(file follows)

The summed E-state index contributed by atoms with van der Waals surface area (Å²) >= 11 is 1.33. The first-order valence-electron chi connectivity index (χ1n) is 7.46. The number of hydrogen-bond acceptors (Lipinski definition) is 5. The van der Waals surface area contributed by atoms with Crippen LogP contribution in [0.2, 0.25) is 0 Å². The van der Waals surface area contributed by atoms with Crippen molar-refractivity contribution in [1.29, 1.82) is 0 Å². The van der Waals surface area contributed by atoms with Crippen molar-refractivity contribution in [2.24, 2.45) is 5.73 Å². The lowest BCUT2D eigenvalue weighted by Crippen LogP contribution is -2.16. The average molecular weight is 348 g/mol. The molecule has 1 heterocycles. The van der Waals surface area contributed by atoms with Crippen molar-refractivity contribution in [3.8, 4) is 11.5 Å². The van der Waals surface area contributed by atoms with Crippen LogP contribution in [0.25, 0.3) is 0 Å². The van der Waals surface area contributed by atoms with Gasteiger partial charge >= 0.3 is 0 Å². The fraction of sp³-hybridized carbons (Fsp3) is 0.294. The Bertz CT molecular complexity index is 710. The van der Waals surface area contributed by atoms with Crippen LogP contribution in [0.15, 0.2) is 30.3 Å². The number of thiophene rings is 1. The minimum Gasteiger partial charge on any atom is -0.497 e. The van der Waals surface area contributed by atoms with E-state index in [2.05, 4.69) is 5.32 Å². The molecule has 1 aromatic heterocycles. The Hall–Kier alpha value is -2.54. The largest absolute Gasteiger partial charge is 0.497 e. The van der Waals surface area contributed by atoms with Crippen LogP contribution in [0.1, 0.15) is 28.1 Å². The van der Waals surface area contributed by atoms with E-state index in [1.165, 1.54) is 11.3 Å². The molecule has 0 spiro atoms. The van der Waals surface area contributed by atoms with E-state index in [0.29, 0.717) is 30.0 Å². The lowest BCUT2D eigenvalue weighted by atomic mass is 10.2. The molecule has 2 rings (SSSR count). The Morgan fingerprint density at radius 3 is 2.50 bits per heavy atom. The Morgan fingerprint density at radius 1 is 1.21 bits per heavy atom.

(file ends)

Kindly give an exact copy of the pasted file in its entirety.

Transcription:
The summed E-state index contributed by atoms with van der Waals surface area (Å²) >= 11 is 1.33. The first-order valence-electron chi connectivity index (χ1n) is 7.46. The number of hydrogen-bond acceptors (Lipinski definition) is 5. The van der Waals surface area contributed by atoms with Crippen LogP contribution in [0.2, 0.25) is 0 Å². The van der Waals surface area contributed by atoms with Crippen molar-refractivity contribution in [1.29, 1.82) is 0 Å². The van der Waals surface area contributed by atoms with Crippen molar-refractivity contribution in [2.24, 2.45) is 5.73 Å². The lowest BCUT2D eigenvalue weighted by Crippen LogP contribution is -2.16. The average molecular weight is 348 g/mol. The molecule has 1 heterocycles. The van der Waals surface area contributed by atoms with Crippen molar-refractivity contribution in [3.8, 4) is 11.5 Å². The van der Waals surface area contributed by atoms with Crippen LogP contribution in [0.25, 0.3) is 0 Å². The van der Waals surface area contributed by atoms with Gasteiger partial charge >= 0.3 is 0 Å². The fraction of sp³-hybridized carbons (Fsp3) is 0.294. The Bertz CT molecular complexity index is 710. The van der Waals surface area contributed by atoms with Crippen LogP contribution in [0.15, 0.2) is 30.3 Å². The number of thiophene rings is 1. The minimum Gasteiger partial charge on any atom is -0.497 e. The van der Waals surface area contributed by atoms with E-state index in [2.05, 4.69) is 5.32 Å². The molecule has 1 aromatic heterocycles. The Hall–Kier alpha value is -2.54. The largest absolute Gasteiger partial charge is 0.497 e. The van der Waals surface area contributed by atoms with Crippen LogP contribution in [0.1, 0.15) is 28.1 Å². The van der Waals surface area contributed by atoms with E-state index in [1.165, 1.54) is 11.3 Å². The molecule has 0 spiro atoms. The van der Waals surface area contributed by atoms with E-state index in [0.29, 0.717) is 30.0 Å². The lowest BCUT2D eigenvalue weighted by atomic mass is 10.2. The molecule has 2 rings (SSSR count). The Morgan fingerprint density at radius 3 is 2.50 bits per heavy atom. The Morgan fingerprint density at radius 1 is 1.21 bits per heavy atom.